subroutine velconx(adj,add,inv, v1,v2,t0, nt,nx,nv, dt,dx, p1,p2)
real       	v1,v2,t0, dt,dx,dv, v,t, a,a0,b, b1,b2,offd,diag
real 		p1(nt,nx),p2(nt,nx)
temporary real	l(nx),r(nx),ld(nx),rd(nx),rhs(nx),pt(nx,nt)

if (v1 <= v2) call erexit('unstable velocity continuation')
dv = (v1-v2)/nv; a0=(4.*dx*dx)/(dt*dv); b=0.14867678

if (adj==0) 	{do ix=1,nx { do it=1,nt{ pt(ix,it)=p1(it,ix)}}
iv1=nv; iv2= 1; ivs=-1; it1= 2; it2=nt; its= 1}
else 		{do ix=1,nx { do it=1,nt{ pt(ix,it)=p2(it,ix)}}
iv1=1;  iv2=nv; ivs= 1; it1=nt; it2= 2; its=-1}

do iv=iv1,iv2,ivs {v=sqrt(v2+(iv-0.5)*dv); 	   call null(rhs,nx)
do it=it1,it2,its {t=t0+dt*(it-1)
if      (inv==0) {t=sqrt(t)*v; 	a=a0/t}		# Pseudounitary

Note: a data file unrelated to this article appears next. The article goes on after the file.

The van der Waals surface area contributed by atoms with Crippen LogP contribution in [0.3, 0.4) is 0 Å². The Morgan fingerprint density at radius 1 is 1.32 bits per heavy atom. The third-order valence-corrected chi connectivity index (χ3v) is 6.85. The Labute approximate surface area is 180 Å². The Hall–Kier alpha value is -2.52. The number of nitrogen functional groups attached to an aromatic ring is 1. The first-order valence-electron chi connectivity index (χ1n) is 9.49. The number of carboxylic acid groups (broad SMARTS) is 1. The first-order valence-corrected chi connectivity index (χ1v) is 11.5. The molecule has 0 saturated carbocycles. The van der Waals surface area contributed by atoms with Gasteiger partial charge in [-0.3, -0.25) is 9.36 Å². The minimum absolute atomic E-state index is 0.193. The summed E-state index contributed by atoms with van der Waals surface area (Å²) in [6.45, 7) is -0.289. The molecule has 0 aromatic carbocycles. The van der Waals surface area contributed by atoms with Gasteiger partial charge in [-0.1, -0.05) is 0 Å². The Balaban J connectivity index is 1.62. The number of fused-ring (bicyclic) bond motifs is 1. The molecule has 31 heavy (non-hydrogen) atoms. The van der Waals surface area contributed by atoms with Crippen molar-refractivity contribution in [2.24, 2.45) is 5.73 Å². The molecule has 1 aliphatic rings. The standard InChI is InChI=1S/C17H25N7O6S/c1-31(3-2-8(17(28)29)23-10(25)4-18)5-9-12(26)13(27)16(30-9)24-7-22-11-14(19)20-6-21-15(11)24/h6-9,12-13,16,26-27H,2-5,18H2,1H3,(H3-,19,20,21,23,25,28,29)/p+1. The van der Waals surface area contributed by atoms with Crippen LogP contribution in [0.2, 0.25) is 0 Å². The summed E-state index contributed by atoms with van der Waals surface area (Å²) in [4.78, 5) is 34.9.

else if (inv==1) {t=t*v;	a=a0/v}		# Claerbout's
else if (inv==2) {a=a0/(t*v); 	t=v}		# True-amplitude
b1=b*a+t; b2=b*a-t; offd=a-b2; diag=a-2*b2
call copy(nx,pt(1,it),l); 		   call diffxx(nx,l,ld)
do ix=1,nx  {rhs(ix) = rhs(ix) +            a*l(ix) + b1*ld(ix)}
call rtris(nx,offd,b2,diag,b2,offd,rhs,r); call diffxx(nx,r,rd)
do ix=1,nx {rhs(ix) = a*r(ix) + b1*rd(ix) - a*l(ix) - b2*ld(ix)}
call copy(nx,r,pt(1,it))
}}

if (adj==0) 	{do ix=1,nx { do it=1,nt{ p2(it,ix)=p2(it,ix)+pt(ix,it)}}}
else 		{do ix=1,nx { do it=1,nt{ p1(it,ix)=p1(it,ix)+pt(ix,it)}}}
return; end

subroutine diffxx(nx,f,fxx)
integer ix,nx
real f(nx),fxx(nx)
do ix=2,nx-1
fxx(ix) = f(ix-1) 	-2*f(ix) 	+f(ix+1)
ix=1;	fxx(ix) = f(1) 		-2*f(ix) 	+f(ix+1)
ix=nx;	fxx(ix) = f(ix-1)	-2*f(ix) 	+f(nx)
return; end